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Brugmansia: Growing in a frost-prone UK

Brugmansia, or Datura as it used to be known, can be grown almost anywhere. However in areas susceptible to frost these vigorous plants do not reach the dimensions they can achieve when permanently planted out in warmer areas. With the right growing conditions some of the most spectacular container plants imaginable can be grown year after year.

Brugmansia Knightii x Candida 'The English Flower Garden' 1883.

Commonly known as Angel Trumpets, Brugmansia are from high altitude, moist tropical cloud forests with specific temperature and humidity. These conditions vary between species but generally speaking a warm day at about 23°C combined with a high humidity will keep them happy. If night temperatures are around 10°C, give or take 3°C, a strong growth rate will ensue. In summer months these temperatures can be easily exceeded, but an average humidity of 70% will ensure optimal growth and full flower colour. The good news is, the UK has the perfect humidity and temperature to support brugmansia growth, but the more challenging part is overwintering the plant when temperatures dip below freezing. To understand how this may affect different species let’s get back to basics.

There are seven Brugmansia species. These species are then divided into two natural genetically isolated groups, cold growing (CG) and warm growing (WG).

Cold growing Brugmansia include B.Sanguinea, B.Vulcanicola, B.Arborea and all cultivated hybrid varieties of these are adapted to the cool climate of their native habitat in the Andes, South America.

Brugmansia Sanguinea (CC, Dryas, 2007) & EEP

B.Sanguinea is native to the midland and lowland areas around the Andes mountain range. It grows wildly throughout Bolivia, Chile, Columbia, Ecuador, and Peru. It has also been found growing at sea level in Chile. They are endemic to the Andes Mountains from Colombia to northern Chile at elevations from 2,000 to 3,000 m and it is not uncommon for them to receive light frosts.

B.Vulcanicola is found in Columbia in regions of high altitude and even there only isolated plants are found. The B.Vulcanicola is considered to be difficult to grow in hot climates preferring higher altitudes with cooler climates.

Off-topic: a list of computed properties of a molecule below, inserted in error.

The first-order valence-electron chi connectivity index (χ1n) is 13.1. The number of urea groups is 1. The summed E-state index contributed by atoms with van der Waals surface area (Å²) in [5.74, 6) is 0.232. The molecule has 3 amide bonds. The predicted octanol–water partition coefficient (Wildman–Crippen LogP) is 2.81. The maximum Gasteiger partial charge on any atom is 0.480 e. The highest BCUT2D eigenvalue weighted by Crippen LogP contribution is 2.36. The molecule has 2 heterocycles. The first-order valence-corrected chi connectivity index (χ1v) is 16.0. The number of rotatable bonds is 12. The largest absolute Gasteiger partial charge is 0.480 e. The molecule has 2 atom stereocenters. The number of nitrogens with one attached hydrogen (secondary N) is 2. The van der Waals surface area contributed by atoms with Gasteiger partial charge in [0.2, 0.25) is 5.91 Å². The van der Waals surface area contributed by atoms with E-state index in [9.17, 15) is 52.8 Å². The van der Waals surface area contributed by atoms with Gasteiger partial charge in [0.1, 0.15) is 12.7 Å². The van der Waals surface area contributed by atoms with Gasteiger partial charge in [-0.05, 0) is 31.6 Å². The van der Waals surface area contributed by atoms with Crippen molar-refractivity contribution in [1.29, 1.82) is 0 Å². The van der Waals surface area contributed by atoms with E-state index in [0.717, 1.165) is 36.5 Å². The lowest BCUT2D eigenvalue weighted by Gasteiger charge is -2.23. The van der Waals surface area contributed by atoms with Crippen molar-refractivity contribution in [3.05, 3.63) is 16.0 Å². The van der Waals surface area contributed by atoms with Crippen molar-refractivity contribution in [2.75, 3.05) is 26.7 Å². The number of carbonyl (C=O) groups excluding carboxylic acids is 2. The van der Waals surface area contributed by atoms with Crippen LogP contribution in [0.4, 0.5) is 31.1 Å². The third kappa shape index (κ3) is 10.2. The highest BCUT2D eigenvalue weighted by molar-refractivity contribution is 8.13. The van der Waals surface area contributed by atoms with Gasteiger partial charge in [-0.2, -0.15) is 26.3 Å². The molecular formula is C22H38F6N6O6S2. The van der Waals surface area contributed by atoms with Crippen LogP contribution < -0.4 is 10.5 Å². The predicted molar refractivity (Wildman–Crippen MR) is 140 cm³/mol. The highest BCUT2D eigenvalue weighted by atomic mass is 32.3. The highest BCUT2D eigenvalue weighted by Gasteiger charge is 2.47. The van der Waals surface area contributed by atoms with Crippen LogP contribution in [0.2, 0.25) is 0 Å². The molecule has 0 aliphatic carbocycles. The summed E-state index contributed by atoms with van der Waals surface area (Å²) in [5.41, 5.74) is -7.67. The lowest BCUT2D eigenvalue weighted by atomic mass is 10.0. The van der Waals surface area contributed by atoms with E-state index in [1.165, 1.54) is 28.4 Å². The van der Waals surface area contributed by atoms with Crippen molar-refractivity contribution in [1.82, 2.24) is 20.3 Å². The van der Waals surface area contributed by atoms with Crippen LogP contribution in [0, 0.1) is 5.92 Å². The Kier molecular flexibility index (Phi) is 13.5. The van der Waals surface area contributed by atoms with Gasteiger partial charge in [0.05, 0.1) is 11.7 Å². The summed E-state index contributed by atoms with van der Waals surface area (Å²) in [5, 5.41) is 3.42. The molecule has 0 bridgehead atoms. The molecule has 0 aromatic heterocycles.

B.Arborea is native to the Andes Mountains of southern Colombia, Ecuador, Peru, western Bolivia, and northern Chile. As the hardiest of all Brugmansia species in regards to both cold and drought, they are often found in the drier valleys of the Andes, in areas with an annual rainfall of 400 to 1,400 mm. Occurring at elevations of 2000 to 3000 m. It is not uncommon for them to receive light frosts.

These cold growing species tend to flower in the UK autumn time, when temperatures fall to the level they prefer. In some mild winters they will flower under protection through winter. The one species which is slightly different is B.Arborea, which can sometimes grow better in warm periods as it has a higher heat tolerance.

Warm growing species include.B.Suaveolens, B.Insignis, B.Versicolor, B.Aurea, and hybrid cultivated varieties of these, which all grow well in a UK summer. Each species has slightly different growing conditions.

B. Suaveolens is originally endemic to the coastal rainforests of south-east Brazil, where it grows below 1,000 m (3,300 ft) along river banks and forest edges with warm temperatures, high humidity, and heavy rainfall.

Brugmansia Suaveolens ‘Frosty Pink’, Exotic Earth Plants

B. insignis is predominantly found in gardens in the Andean foothills of western Amazonia where it is an important plant in indigenous medicine and rituals.

B.versicolor is found in the Northwestern Amazonian rainforest, primarily in Ecuador and northern Peru.

B. Aurea is native to the highland areas around the Andes mountain range in South America.

Brugmansia ‘Charles Grimaldi’ (A x cubensis – B.Versicolor, B.Aurea & B.Suaveolens), Exotic Earth Plants

All warm growing species originate from high humidity warm regions but frosts are unlikely due to the shelter of the rainforest, cloud forest and altitude. In their native habitat these warm growing species require a lot of water and we recommend frequently watering during the hot summer months and regularly feeding to encourage flowers.

It is important to know the microclimate of your garden balancing humidity with sun, wind and shade. Best conditions for warm growing Brugmansia species generally tend to be part shade in summer to stop the root ball drying out and over scorching the leaves or flowers. An enclosed area of your garden with some shade facing south or west will suit best, protecting them from strong winds and hot sunny days.

The image below is a heat tolerance chart relating to different Brugmansia species. Notably B.Insignis is the most tender and difficult to grow in the UK but other species have a better tolerance levels. For reference, Candida is a two species Brugmansia of B.Versicolor and B.Aurea. For more information on two species and three species Brugmansia see this blog link:

Source: iBrugs website,2018

In the UK during prolonged cold conditions it is necessary to force a Brugmansia into dormancy for the winter, during cold frosts and snow. This is easily achievable by lightly fleecing and storing them in a dry storage room, garage, shed or greenhouse which is frost free and ventilated. The foliage can be removed but this may drop by itself which is perfectly fine. Growth will recommence again when temperatures exceed 8 to 10C.

If you would like to purchase a Brugmansia from Exotic Earth Plants we hold a growing collection, which we have been cultivating since 2016. We are exhibiting at several plant fairs over the summer of 2019. Please see for more information.

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